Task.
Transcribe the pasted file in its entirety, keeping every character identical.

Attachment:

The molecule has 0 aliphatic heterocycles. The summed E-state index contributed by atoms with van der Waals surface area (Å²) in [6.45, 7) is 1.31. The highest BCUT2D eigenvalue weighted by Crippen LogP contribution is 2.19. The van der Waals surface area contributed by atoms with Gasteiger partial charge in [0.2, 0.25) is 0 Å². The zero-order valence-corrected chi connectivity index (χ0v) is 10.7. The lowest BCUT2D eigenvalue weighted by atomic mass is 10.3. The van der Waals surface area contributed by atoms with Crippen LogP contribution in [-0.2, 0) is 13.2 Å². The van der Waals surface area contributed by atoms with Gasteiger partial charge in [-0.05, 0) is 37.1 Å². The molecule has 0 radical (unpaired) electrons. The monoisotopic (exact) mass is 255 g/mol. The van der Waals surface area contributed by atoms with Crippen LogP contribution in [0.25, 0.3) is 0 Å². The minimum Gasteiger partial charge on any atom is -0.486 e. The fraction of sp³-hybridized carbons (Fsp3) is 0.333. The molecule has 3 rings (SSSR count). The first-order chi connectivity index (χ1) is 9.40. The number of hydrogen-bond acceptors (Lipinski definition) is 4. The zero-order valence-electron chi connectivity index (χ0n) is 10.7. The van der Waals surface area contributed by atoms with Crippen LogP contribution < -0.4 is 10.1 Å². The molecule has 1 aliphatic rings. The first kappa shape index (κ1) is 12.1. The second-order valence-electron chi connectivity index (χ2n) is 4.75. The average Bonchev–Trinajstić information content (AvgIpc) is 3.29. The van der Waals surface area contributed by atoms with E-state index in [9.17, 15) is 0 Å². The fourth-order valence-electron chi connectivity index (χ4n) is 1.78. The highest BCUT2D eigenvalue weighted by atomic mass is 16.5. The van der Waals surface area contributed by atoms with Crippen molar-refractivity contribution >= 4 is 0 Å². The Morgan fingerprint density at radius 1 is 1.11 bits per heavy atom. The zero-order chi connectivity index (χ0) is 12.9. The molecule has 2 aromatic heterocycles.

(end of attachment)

The molecule has 0 aliphatic heterocycles. The summed E-state index contributed by atoms with van der Waals surface area (Å²) in [6.45, 7) is 1.31. The highest BCUT2D eigenvalue weighted by Crippen LogP contribution is 2.19. The van der Waals surface area contributed by atoms with Gasteiger partial charge in [0.2, 0.25) is 0 Å². The zero-order valence-corrected chi connectivity index (χ0v) is 10.7. The lowest BCUT2D eigenvalue weighted by atomic mass is 10.3. The van der Waals surface area contributed by atoms with Crippen LogP contribution in [-0.2, 0) is 13.2 Å². The van der Waals surface area contributed by atoms with Gasteiger partial charge in [-0.05, 0) is 37.1 Å². The molecule has 0 radical (unpaired) electrons. The monoisotopic (exact) mass is 255 g/mol. The van der Waals surface area contributed by atoms with Crippen LogP contribution in [0.25, 0.3) is 0 Å². The minimum Gasteiger partial charge on any atom is -0.486 e. The fraction of sp³-hybridized carbons (Fsp3) is 0.333. The molecule has 3 rings (SSSR count). The first-order chi connectivity index (χ1) is 9.40. The number of hydrogen-bond acceptors (Lipinski definition) is 4. The zero-order valence-electron chi connectivity index (χ0n) is 10.7. The van der Waals surface area contributed by atoms with Crippen LogP contribution < -0.4 is 10.1 Å². The molecule has 1 aliphatic rings. The first kappa shape index (κ1) is 12.1. The second-order valence-electron chi connectivity index (χ2n) is 4.75. The average Bonchev–Trinajstić information content (AvgIpc) is 3.29. The van der Waals surface area contributed by atoms with E-state index in [9.17, 15) is 0 Å². The fourth-order valence-electron chi connectivity index (χ4n) is 1.78. The highest BCUT2D eigenvalue weighted by atomic mass is 16.5. The van der Waals surface area contributed by atoms with Crippen molar-refractivity contribution >= 4 is 0 Å². The Morgan fingerprint density at radius 1 is 1.11 bits per heavy atom. The zero-order chi connectivity index (χ0) is 12.9. The molecule has 2 aromatic heterocycles.